According to Henry Bear – past general manager of the Maliseet Nation’s commercial fishing fleet on Grand Manan Island, and past Maliseet Tribal Representative to the Maine House of Representatives – Canada’s Department of Fisheries and Oceans took unwarranted action against Maine-based Passamaquoddy and Maliseet fishermen.

The Native fishermen were lobstering in Canadian waters of the Saint Croix River and Passamaquoddy Bay, which form part of the border between New Brunswick, Canada and Maine in the USA, when the DFO reportedly confiscated some of their traps.

“It is illegal for them to take action in our unceded territorial waters,” says Bear. “My boat isn’t in the water, I was out with Erik Francis as an observer in case there were any more incidents. The DFO was confiscating gear and one of their boats made contact with one of ours.”

The U.S. Coast Guard ordered one of the tribal boats into nearby Eastport, Maine, Bear notes. “Supposedly it was for a safety inspection because of the contact,” says Bear. “But that was it, so they let our boys go back to the tribal anchorage.”

Bear is encouraging the fishermen who had their gear taken and those who experienced confrontations with the DFO to bring charges against Canada’s fisheries regulators. “This is a violation of the Treaty of 1760, the Marshall Decision, and more recently the Canadian Supreme Courts Desautel decision. And it’s a violation of the Geneva Convention’s rules against genocide. You cannot deprive people from their food source.”

The DFO acknowledges that the Desaultel decision recognizes the rights of cross-border indigenous people to hunt and fish in Canada even if they live in the U.S., but contend that those fishermen must abide by Canadian regulations.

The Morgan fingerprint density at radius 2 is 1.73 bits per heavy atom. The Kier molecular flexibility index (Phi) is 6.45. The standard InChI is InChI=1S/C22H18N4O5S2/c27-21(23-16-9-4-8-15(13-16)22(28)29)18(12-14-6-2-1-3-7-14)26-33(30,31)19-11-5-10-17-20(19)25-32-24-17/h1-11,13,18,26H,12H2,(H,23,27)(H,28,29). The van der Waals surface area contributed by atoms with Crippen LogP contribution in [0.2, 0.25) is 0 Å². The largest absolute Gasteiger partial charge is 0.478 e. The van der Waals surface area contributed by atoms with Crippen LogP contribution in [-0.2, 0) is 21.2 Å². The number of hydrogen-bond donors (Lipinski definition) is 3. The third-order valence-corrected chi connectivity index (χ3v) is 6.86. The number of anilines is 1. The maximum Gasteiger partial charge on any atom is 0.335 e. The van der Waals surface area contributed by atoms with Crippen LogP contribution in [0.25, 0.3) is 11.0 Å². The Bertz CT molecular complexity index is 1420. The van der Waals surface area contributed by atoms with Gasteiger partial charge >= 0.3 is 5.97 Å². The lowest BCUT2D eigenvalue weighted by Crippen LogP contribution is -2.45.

“In the April 2021 decision of the Supreme Court of Canada in R. v. Desautel, the court found that, the expression ‘aboriginal peoples of Canada’ under  s. 35(1) of the Constitution Act, 1982 may include Aboriginal groups that are outside of Canada,” says DFO spokesperson, Robin Jahn. “The court held that individuals who are not residents or citizens of Canada can assert constitutionally protected rights under s. 35(1) in Canada.”

According to Jahn, Fisheries and Oceans Canada (DFO) is committed to a renewed relationship with Indigenous peoples based on recognizing rights, respect, collaboration, and partnership, and recognizes the importance of fisheries to many Indigenous communities.

But Jahn notes: “As a limited biological resource, conservation and sustainability underpin our management of the fisheries. Our approach to enforcing the Fisheries Act is based on conservation, transparent and predictable management, and reconciliation with Indigenous peoples. All fishing activity is subject to compliance verification by DFO’s fishery officers, who conduct inspections across all fisheries regulated by the Department.”

Bear believes the Canadian authorities went too far.

“The DFO’s actions are aggressive, and represent outrageous trespasses within aboriginal title-owned, unceded, Passamaquoddy Bay. They literally, ‘cross the line’”, says Bear. “The Government of Canada is incurring significant and inescapable legal liabilities, because that Government has no sovereignty or any criminal or civil jurisdiction within Passamaquoddy waters or over Treaty and Section 35(1) Canadian Constitution Act-protected Passamaquoddy Peoples who are not Canadian citizens and who are not situated in or residents of Canada.”

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Paul Molyneaux is the Boats & Gear editor for National Fisherman.

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